Surname: Goforth

Biographical Sketch of Mrs. Albert P. Goforth

(See Foreman) Elizabeth, daughter of Andrew and Jennie (Bigby) Taylor was born in the Cherokee Nation, east of the Mississippi. She married William Covington Ghormley, born March 25, 1817. He died September 10, 1896. Their daughter Isabel Jane Ghormley married Felix Nelson Witt. Rachel Matilda, daughter of Felix Nelson and Isabel Jane Witt was born in Going Snake District September 24, 1874 and educated in that District. She married on July 24, 1890 Albert Perry, son of Jefferson and Catherine Goforth, born February 14, 1864 in Georgia. They are the parents of: Eulelma Pearl, born January 5, 1892, married Philander

Slave Narrative of Robert Falls

Interviewer: Della Yoe Person Interviewed: Robert Falls Location: Knoxville, Tennessee Place of Birth: Claiborne County, North Carolina Date of Birth: December 14, 1840 Place of Residence: 608 South Broadway, Knoxville, Tennessee Robert Falls was born on December 14, 1840, in the rambling one-story shack that accomodated the fifteen slaves of his Old Marster, [HW: Harry] Beattie Goforth, on a farm in Claiborne County, North Carolina. His tall frame is slightly stooped, but he is not subjected to the customary infirmities of the aged, other than poor vision and hearing. Fairly comfortable, he is spending his declining years in contentment, for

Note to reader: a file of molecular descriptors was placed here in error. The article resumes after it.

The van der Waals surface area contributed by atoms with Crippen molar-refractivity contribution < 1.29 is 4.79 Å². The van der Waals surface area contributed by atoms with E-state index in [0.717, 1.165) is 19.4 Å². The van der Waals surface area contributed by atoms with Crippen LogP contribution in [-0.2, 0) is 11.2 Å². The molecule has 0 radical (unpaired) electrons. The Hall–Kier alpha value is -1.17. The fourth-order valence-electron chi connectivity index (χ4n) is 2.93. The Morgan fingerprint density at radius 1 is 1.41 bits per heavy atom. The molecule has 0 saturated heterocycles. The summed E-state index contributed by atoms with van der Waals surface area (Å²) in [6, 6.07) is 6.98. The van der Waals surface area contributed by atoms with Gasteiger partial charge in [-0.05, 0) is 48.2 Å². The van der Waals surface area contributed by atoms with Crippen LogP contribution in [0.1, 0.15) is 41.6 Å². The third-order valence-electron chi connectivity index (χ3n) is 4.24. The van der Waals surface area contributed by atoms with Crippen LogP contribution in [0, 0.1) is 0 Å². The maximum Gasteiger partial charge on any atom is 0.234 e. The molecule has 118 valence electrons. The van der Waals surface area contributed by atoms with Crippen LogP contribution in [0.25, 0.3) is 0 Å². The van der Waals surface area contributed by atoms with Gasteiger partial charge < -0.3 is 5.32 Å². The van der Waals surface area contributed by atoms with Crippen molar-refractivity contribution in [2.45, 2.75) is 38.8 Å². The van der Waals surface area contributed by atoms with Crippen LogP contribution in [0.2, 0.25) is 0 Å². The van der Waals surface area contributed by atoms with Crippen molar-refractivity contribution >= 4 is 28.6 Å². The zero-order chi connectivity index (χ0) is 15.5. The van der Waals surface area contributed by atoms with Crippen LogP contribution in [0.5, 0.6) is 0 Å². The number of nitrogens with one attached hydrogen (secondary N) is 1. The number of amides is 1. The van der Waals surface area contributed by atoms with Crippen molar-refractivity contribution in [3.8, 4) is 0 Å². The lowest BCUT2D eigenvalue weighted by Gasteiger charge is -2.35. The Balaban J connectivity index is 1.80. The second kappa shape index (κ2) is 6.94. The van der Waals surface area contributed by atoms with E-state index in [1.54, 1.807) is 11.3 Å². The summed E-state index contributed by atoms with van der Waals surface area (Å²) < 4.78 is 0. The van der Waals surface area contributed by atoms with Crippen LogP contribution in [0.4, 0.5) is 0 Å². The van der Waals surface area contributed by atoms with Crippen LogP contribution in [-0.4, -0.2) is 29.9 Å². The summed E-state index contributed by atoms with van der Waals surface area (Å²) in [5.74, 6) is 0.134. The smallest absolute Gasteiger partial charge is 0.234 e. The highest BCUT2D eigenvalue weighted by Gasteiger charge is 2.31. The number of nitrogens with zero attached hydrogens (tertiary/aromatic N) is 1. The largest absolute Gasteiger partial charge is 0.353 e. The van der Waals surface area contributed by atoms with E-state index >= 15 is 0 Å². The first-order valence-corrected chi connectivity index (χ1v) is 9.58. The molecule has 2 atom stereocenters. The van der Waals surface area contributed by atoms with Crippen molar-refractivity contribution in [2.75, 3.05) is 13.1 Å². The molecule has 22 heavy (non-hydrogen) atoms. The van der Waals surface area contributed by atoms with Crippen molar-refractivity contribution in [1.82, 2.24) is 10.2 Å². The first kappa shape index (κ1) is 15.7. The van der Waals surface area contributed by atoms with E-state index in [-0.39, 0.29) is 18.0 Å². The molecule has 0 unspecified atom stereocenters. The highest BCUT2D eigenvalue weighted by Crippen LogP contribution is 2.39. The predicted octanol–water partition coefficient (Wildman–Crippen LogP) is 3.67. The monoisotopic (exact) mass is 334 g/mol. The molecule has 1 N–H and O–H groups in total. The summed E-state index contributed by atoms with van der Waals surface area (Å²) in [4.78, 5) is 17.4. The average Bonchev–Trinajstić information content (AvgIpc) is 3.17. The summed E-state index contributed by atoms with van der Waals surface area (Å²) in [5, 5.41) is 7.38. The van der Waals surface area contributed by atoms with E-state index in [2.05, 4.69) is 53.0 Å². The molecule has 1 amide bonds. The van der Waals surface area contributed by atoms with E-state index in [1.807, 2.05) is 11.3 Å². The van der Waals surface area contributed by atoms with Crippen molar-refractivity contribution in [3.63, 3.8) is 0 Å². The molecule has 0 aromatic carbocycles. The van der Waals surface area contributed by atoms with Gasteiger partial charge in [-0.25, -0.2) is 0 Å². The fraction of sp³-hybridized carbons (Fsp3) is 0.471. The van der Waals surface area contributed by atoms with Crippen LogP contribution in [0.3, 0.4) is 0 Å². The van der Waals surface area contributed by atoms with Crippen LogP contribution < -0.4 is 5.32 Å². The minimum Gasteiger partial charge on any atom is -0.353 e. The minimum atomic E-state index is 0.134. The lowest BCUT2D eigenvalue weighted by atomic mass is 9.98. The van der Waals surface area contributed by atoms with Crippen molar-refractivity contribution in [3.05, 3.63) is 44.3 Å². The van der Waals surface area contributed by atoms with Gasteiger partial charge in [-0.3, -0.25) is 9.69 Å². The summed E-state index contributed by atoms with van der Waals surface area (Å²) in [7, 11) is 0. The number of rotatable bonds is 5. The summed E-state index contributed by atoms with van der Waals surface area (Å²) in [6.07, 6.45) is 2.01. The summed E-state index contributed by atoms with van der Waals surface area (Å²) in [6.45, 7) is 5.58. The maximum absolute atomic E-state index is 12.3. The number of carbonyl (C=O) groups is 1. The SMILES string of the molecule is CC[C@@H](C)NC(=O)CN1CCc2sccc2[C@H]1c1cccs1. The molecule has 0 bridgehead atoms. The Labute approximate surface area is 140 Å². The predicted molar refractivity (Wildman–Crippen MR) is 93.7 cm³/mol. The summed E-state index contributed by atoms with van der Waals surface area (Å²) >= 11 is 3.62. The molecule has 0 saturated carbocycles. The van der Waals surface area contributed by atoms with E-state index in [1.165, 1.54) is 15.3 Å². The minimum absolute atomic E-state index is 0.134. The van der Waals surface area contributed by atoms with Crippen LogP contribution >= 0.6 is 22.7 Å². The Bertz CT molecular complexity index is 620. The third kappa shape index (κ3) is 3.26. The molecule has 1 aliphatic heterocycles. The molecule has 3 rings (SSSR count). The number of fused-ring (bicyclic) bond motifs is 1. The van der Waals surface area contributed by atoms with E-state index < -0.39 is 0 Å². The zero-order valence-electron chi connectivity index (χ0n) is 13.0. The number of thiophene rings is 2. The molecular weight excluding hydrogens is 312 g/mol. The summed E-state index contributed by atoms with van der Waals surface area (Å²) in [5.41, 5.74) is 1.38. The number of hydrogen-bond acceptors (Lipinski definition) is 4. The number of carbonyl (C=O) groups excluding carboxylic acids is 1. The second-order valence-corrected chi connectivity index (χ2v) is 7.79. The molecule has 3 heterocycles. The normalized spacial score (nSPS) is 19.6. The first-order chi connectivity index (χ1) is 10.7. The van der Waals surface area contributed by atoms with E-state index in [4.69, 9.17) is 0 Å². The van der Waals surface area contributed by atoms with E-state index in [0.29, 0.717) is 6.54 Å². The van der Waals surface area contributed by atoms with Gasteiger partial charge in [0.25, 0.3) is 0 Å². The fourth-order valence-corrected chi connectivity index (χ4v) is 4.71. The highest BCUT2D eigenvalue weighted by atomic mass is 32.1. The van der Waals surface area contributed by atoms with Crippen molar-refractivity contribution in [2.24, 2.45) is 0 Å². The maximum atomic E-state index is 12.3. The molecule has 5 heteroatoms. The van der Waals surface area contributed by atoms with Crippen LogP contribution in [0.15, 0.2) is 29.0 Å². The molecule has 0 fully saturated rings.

The Indian Asylum in Canton, South Dakota in 1905

Canton Asylum, 1910, List of Patients

In 1898, Congress passed a bill creating the only ‘Institution for Insane Indians’ in the United States. The Canton Indian Insane Asylum, South Dakota (sometimes called Hiawatha Insane Asylum) opened for the reception of patients in January, 1903. Many of the inmates were not mentally ill. Native Americans risked being confined in the asylum for alcoholism, opposing government or business interests, or for being culturally misunderstood. A 1927 investigation conducted by the Bureau of Indian Affairs determined that a large number of patients showed no signs of mental illness. The asylum was closed in 1934. While open, more than 350

1830 Map of Cherokee Territory in Georgia

Biographies of the Cherokee Indians

Whatever may be their origins in antiquity, the Cherokees are generally thought to be a Southeastern tribe, with roots in Georgia, North Carolina, and Tennessee, among other states, though many Cherokees are identified today with Oklahoma, to which they had been forcibly removed by treaty in the 1830s, or with the lands of the Eastern Band of Cherokees in western North Carolina. The largest of the so-called Five Civilized Tribes, which also included Choctaws, Chickasaws, Creeks, and Seminoles, the Cherokees were the first tribe to have a written language, and by 1820 they had even adopted a form of government